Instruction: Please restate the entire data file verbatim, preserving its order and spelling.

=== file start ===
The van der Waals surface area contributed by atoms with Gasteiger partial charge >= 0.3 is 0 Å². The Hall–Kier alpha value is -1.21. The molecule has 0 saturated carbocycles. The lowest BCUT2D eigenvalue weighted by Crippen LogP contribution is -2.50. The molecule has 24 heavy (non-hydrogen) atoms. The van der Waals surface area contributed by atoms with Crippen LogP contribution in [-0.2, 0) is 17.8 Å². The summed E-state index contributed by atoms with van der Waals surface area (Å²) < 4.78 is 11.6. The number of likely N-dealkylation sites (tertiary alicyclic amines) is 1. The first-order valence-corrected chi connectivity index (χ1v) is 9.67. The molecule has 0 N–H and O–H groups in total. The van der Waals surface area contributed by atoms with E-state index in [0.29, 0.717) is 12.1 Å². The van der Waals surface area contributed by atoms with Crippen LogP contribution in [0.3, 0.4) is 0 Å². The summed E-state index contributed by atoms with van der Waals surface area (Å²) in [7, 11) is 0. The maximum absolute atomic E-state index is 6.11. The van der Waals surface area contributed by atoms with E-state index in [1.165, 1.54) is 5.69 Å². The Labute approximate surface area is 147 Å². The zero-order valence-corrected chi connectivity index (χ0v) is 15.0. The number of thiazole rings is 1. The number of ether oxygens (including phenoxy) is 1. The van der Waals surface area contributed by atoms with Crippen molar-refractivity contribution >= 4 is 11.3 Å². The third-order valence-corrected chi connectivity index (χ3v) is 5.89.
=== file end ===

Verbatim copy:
The van der Waals surface area contributed by atoms with Gasteiger partial charge >= 0.3 is 0 Å². The Hall–Kier alpha value is -1.21. The molecule has 0 saturated carbocycles. The lowest BCUT2D eigenvalue weighted by Crippen LogP contribution is -2.50. The molecule has 24 heavy (non-hydrogen) atoms. The van der Waals surface area contributed by atoms with Crippen LogP contribution in [-0.2, 0) is 17.8 Å². The summed E-state index contributed by atoms with van der Waals surface area (Å²) < 4.78 is 11.6. The number of likely N-dealkylation sites (tertiary alicyclic amines) is 1. The first-order valence-corrected chi connectivity index (χ1v) is 9.67. The molecule has 0 N–H and O–H groups in total. The van der Waals surface area contributed by atoms with E-state index in [0.29, 0.717) is 12.1 Å². The van der Waals surface area contributed by atoms with Crippen LogP contribution in [0.3, 0.4) is 0 Å². The summed E-state index contributed by atoms with van der Waals surface area (Å²) in [7, 11) is 0. The maximum absolute atomic E-state index is 6.11. The van der Waals surface area contributed by atoms with E-state index in [1.165, 1.54) is 5.69 Å². The Labute approximate surface area is 147 Å². The zero-order valence-corrected chi connectivity index (χ0v) is 15.0. The number of thiazole rings is 1. The number of ether oxygens (including phenoxy) is 1. The van der Waals surface area contributed by atoms with Crippen molar-refractivity contribution >= 4 is 11.3 Å². The third-order valence-corrected chi connectivity index (χ3v) is 5.89.